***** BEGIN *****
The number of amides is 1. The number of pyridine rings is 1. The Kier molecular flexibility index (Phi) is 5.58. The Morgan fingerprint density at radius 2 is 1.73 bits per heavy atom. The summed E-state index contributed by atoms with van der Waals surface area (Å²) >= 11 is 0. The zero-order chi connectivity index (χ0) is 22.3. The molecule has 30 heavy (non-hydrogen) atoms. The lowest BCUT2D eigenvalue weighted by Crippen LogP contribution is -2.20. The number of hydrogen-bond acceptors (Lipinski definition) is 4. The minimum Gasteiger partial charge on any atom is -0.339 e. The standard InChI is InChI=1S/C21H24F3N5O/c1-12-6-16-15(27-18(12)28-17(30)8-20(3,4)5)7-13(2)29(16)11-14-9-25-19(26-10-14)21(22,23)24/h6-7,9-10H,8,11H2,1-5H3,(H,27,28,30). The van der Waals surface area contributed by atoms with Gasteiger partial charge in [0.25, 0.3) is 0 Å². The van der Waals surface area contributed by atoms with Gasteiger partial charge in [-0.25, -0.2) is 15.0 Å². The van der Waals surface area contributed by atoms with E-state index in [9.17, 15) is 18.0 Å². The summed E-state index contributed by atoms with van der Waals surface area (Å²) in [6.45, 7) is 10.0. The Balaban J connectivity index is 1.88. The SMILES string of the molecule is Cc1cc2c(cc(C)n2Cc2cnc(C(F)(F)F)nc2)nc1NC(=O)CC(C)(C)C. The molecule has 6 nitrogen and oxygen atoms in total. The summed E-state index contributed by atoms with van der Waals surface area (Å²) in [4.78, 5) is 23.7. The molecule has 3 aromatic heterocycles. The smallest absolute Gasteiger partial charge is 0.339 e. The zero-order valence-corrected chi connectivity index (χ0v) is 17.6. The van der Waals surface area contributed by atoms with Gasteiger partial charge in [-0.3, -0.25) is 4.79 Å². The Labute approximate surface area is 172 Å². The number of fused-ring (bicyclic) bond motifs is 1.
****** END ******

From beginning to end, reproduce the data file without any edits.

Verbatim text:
The number of amides is 1. The number of pyridine rings is 1. The Kier molecular flexibility index (Phi) is 5.58. The Morgan fingerprint density at radius 2 is 1.73 bits per heavy atom. The summed E-state index contributed by atoms with van der Waals surface area (Å²) >= 11 is 0. The zero-order chi connectivity index (χ0) is 22.3. The molecule has 30 heavy (non-hydrogen) atoms. The lowest BCUT2D eigenvalue weighted by Crippen LogP contribution is -2.20. The number of hydrogen-bond acceptors (Lipinski definition) is 4. The minimum Gasteiger partial charge on any atom is -0.339 e. The standard InChI is InChI=1S/C21H24F3N5O/c1-12-6-16-15(27-18(12)28-17(30)8-20(3,4)5)7-13(2)29(16)11-14-9-25-19(26-10-14)21(22,23)24/h6-7,9-10H,8,11H2,1-5H3,(H,27,28,30). The van der Waals surface area contributed by atoms with Gasteiger partial charge in [0.25, 0.3) is 0 Å². The van der Waals surface area contributed by atoms with Gasteiger partial charge in [-0.25, -0.2) is 15.0 Å². The van der Waals surface area contributed by atoms with E-state index in [9.17, 15) is 18.0 Å². The summed E-state index contributed by atoms with van der Waals surface area (Å²) in [6.45, 7) is 10.0. The Balaban J connectivity index is 1.88. The SMILES string of the molecule is Cc1cc2c(cc(C)n2Cc2cnc(C(F)(F)F)nc2)nc1NC(=O)CC(C)(C)C. The molecule has 6 nitrogen and oxygen atoms in total. The summed E-state index contributed by atoms with van der Waals surface area (Å²) in [4.78, 5) is 23.7. The molecule has 3 aromatic heterocycles. The smallest absolute Gasteiger partial charge is 0.339 e. The zero-order valence-corrected chi connectivity index (χ0v) is 17.6. The van der Waals surface area contributed by atoms with Gasteiger partial charge in [-0.3, -0.25) is 4.79 Å². The Labute approximate surface area is 172 Å². The number of fused-ring (bicyclic) bond motifs is 1.